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Camping and Travel
I am fascinated by all the posts about camping and batteries. I am wondering if anyone makes any adjustment to their settings for altitude or humidity when they travel or camp. Thinking-about
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The PAP appliances yield a relative differential to surrounding atmospheric pressure, not an absolute pressure. It is that differential that keeps the airway open. Thus, in most all cases, adjusting pressures should not be necessary.

Example: They are approved for use in flight aboard commercial airliners, which at cruise altitude yield a cabin pressure roughly equivalent to standing on top of an 8,000 foot high mountain.

So the short answer for altitude is "no".

For humidity, I do not use the humidifier when I travel. You could say that is an adjustment, but I can't honestly tell much, if any, difference.

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I have traveled a lot in the past 15 years, and have never noticed people carrying CPAP devices through the airport.

I was in the hospital in November and have not traveled since. They sent me home with a APAP after that hospitalization, and I have been able to postpone travel while getting used to APAP therapy.

I will taking my first business trip since starting therapy next week. Do you pack your machine in you check luggage or haul it through security.
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If I were you I'd keep it as a carry on. Not easily replaced and not cheap. Also it does not count towards your carryon limit.
APNEABOARD - A great place to be if you're a hosehead!! Rolleyes

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Treat it like prescription medicine. Keep it on you. Try to not ever, ever check it. Carry it on. I have, on a few occasions, had an airline that would treat my checked baggage to a little unscheduled side excursion. In those cases if your mahine is along for that ride, you will find yourself up Suwamee Creek without a paddle. And should they actually LOSE your luggage (it happens), then what ya gonna do?

It, in the carry case, does not count towards your carry on baggage allowance.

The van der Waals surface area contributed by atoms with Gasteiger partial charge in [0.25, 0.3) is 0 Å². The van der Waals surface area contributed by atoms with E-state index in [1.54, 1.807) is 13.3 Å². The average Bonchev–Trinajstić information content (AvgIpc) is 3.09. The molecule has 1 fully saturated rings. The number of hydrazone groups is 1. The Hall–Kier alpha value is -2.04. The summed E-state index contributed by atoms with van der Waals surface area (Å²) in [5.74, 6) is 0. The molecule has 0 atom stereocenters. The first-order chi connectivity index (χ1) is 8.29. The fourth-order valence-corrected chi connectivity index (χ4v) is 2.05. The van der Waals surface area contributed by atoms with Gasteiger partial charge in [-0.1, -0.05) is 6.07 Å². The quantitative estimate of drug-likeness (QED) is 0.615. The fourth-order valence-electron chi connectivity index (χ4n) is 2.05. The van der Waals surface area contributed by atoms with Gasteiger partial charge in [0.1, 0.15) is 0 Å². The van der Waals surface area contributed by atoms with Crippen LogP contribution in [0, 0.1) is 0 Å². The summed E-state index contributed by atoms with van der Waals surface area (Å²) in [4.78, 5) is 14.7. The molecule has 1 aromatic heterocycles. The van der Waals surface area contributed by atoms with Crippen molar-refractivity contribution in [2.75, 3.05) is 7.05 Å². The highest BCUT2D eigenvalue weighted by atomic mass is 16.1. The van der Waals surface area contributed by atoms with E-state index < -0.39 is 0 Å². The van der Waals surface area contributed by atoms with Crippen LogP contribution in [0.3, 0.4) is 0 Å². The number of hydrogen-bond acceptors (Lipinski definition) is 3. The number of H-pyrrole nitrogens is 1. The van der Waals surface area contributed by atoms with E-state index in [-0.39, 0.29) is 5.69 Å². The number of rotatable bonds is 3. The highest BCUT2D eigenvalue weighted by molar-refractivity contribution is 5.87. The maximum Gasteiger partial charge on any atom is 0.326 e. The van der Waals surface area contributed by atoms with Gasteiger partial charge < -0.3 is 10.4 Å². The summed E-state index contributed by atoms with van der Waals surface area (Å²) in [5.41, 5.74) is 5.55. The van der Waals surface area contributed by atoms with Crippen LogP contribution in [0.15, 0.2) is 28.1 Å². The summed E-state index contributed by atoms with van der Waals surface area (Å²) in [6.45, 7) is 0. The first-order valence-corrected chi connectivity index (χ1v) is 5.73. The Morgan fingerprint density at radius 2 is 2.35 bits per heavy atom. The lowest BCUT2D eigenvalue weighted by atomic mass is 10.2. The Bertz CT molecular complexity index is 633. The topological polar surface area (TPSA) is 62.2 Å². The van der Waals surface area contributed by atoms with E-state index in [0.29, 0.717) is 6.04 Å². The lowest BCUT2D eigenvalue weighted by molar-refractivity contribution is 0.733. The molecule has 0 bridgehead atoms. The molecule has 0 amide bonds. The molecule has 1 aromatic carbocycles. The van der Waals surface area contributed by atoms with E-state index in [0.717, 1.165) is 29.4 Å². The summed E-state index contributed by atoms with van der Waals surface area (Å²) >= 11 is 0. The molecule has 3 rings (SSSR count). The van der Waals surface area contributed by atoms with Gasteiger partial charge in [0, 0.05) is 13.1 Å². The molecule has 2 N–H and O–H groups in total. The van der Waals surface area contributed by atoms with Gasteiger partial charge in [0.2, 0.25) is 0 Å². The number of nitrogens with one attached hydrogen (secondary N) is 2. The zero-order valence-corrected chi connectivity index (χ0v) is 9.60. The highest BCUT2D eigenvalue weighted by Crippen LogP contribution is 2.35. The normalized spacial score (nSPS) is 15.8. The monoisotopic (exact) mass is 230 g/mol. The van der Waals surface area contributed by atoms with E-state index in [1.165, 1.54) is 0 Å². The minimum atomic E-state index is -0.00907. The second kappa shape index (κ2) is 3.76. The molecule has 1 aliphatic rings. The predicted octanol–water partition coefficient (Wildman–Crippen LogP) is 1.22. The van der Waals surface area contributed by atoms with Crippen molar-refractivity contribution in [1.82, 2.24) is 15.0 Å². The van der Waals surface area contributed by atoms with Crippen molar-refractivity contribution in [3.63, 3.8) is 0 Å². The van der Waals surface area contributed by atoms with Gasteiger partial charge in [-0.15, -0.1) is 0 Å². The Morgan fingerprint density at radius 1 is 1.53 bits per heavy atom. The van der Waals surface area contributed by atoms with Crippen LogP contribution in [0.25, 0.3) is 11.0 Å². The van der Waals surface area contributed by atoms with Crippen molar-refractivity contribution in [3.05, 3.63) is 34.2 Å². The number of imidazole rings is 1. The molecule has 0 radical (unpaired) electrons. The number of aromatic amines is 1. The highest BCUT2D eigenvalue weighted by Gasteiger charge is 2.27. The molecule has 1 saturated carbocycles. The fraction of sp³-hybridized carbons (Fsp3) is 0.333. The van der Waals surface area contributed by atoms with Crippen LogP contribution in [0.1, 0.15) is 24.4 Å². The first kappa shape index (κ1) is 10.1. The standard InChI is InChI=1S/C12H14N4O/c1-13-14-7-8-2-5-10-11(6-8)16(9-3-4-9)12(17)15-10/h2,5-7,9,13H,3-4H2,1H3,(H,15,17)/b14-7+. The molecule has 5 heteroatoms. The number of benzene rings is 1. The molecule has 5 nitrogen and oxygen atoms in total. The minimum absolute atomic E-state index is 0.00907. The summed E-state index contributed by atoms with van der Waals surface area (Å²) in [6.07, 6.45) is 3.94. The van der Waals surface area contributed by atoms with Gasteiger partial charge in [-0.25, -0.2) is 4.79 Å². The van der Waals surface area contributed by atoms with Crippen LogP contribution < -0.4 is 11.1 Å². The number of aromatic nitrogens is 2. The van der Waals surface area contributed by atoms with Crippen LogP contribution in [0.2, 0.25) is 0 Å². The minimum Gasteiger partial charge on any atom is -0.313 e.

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(06-18-2016, 05:56 PM)0rangebear Wrote: I have traveled a lot in the past 15 years, and have never noticed people carrying CPAP devices through the airport.

Until I bought my new car I didn't realize how many others of that year, make, and model were on the road. Then suddenly they were everywhere.

Ed Seedhouse

The above is my opinion.  It is just possible that I may, occasionally, be mistaken.

I am neither a Doctor, nor any other kind of medical professional.

Everything put together sooner or later falls apart.
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(06-18-2016, 07:01 PM)eseedhouse Wrote: Until I bought my new car I didn't realize how many others of that year, make, and model were on the road. Then suddenly they were everywhere.

I had the same thought back in grade school when I first got glasses. I had never noticed how many people actually WERE wearing glasses.

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Newbie here. I am so pleased to hear all these stories about travel and CPAP. It sends a positive message. Thank you.
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My last air travel was in 2002, and it made sense to pack the machine in my main luggage at the time. Did have to explain to a checker in Munich just what showed up on the X-ray.

Now, I'd keep it with me, but barring extraordinary circumstances, I don't expect to fly. My 2005 era brick case was pretty bulky, but the ResMed S9 case gets most everything I need in one tidy package. (Just add water...)

I did a solar system for our tent trailer in 2000. Most of the bits and pieces can be bought as a kit. I dealt with Northern Arizona Wind and Sun, though at that time, I made up my own kit. If you don't need the humidifier, you can get away with a pretty basic system. Turnkey systems are available in smaller sizes through various suppliers.
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I take mine while traveling. When I camp, it's usually just an overnight deal and I don't bother with it, it's not like I'm going to get a good night's sleep anyway.

As far as airline travel: In the US it does not count as a carry-on item. I don't put it in checked luggage because I've seen how roughly that gets treated. For TSA/security, they do want the CPAP removed from the case and put in one of the plastic bins when it goes through the X-ray.

I just bought a DreamStation Auto and it claims to auto-adjust for up to 7,500 ft. Someone above mentioned that airline cabins are normally pressurized to 8k feet and that's true. In my case, when I visit my folks they live at 8500'! My first CPAP had 3 manual settings for altitude 1/2/3, each was for a higher elevation. My current and new one both claim to auto adjust, but I don't know what happens if you use it outside those limits.
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